You Are What You Is

FZ album(s) in which song has appeared

Tour(s) on which song is known to have been performed (main source: FZShows, v. 7.1)

Comments

The origins of the song by Sean Storts:

The YAWYI theme first appeared in Yo' Mama from berlin 78. The Jam to Yo' Mama starts as usual but about 3-4 minutes into the solo the YAWYI theme is introduced by frank on guitar and as the band slowly begins to follow his main theme Belew begins to double it as frank realises Belew has become more confident with the theme he begins to solo over the YAWYI theme it is finally brought to an appetulant frenzy of YAWYI jamming and when it finally peaks the Yo' Mama theme is brought back with the first verse aposed to the instrumental theme on the Shiek Album.

Foggy G, "The Songs That Were Played," We're Only In It For The Touring

1980 Mar-Jul: Essentially performed as on YAWYI, allowing for obvious differences in instrumentation, and lacking Ray's dynamic end-of-the-song vocal workout. Without Steve Vai's aggressive guitar, and Ray's soaring vocal climax, this tune wins the dubious honor of being the worse of the Summer '80 YAWYI premieres. [Patrick Buzby adds: "From Electric Don Quioxite : In the premier version (Boston 5/3/80), the first line of verse 1 went : "A dandy young man from a nice Jewish family..."]

1980 Oct-Dec: Essentially performed as on YAWYI, minus Ray White's vocal gymnastics in the second half of the song. For me, it is this performance of Ray's that makes this song interesting, and without it, the tune is reduced to nothing more than mediocre Zappa.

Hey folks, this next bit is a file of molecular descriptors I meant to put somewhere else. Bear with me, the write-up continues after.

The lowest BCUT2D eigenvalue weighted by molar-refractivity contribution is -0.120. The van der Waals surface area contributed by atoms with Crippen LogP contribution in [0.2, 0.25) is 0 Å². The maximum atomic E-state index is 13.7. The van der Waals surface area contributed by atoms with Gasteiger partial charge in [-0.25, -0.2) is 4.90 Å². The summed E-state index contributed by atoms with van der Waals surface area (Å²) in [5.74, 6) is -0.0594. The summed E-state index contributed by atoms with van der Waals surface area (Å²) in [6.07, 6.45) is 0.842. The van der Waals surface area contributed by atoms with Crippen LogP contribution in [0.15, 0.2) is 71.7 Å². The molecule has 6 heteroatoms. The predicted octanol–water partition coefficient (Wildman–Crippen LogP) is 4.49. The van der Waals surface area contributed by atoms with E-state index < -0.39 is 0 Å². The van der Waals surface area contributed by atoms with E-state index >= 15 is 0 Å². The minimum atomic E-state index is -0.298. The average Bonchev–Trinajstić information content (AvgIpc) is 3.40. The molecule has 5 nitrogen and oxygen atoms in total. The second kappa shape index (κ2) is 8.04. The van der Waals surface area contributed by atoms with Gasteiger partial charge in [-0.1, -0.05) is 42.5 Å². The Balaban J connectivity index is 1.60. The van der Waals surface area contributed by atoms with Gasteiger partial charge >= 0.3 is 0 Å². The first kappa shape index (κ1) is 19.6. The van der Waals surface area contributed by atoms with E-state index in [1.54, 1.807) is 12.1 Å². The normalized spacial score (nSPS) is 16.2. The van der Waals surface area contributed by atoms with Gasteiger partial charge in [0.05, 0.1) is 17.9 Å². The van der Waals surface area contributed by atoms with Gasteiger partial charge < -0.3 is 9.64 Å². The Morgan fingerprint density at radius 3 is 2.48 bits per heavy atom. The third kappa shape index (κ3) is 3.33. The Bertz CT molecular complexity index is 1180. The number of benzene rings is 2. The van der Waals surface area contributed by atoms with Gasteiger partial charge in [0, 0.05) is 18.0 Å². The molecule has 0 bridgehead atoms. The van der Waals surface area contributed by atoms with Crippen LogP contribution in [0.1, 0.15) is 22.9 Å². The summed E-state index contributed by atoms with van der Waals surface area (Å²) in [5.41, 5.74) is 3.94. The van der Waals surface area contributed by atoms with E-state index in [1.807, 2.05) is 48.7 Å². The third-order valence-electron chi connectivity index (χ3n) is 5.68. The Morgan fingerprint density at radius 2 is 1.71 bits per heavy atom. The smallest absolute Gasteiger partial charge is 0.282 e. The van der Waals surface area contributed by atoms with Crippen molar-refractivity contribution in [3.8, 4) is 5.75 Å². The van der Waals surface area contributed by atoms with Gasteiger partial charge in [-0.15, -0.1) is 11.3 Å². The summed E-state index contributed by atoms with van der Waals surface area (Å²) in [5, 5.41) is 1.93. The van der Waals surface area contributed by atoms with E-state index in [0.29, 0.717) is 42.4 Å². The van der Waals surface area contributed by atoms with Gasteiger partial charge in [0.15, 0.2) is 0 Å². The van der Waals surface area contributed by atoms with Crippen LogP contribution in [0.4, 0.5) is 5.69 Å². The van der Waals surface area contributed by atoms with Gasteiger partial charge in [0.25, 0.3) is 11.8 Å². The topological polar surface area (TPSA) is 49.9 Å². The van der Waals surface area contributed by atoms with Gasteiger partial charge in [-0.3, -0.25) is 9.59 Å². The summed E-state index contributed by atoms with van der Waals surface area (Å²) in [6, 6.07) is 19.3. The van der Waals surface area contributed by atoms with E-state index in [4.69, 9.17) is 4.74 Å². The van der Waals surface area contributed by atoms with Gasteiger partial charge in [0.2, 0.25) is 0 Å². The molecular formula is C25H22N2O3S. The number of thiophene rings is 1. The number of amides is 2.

1981-82: Essentially performed as on YAWYI.

1984: Essentially played as on "You Are What You Is", with obvious differences in the instrumental accompaniment.

1988: As far as I am concerned, the only reason for listening to this song is to work your way through the repetitive first half in order to indulge in Ray White's end-of-the-song theatrics. Take away the second half vocal dynamics, and you are left with a thirty second song that goes on way too long. Obviously, there is no Ray White this time around, nor is there anything or anyone in his place. Just this blank, empty space. And it kinda sucks. To make matters worse, this song typically follows "City of Tiny Lites" (a la the '84 tour) making us curse the absence of "Pound for a Brown". You are a big disappointment, that is what you is.

 

Conceptual Continuity

Opal the waitress:
Working The Wall:
One-Adam-Twelve:

 

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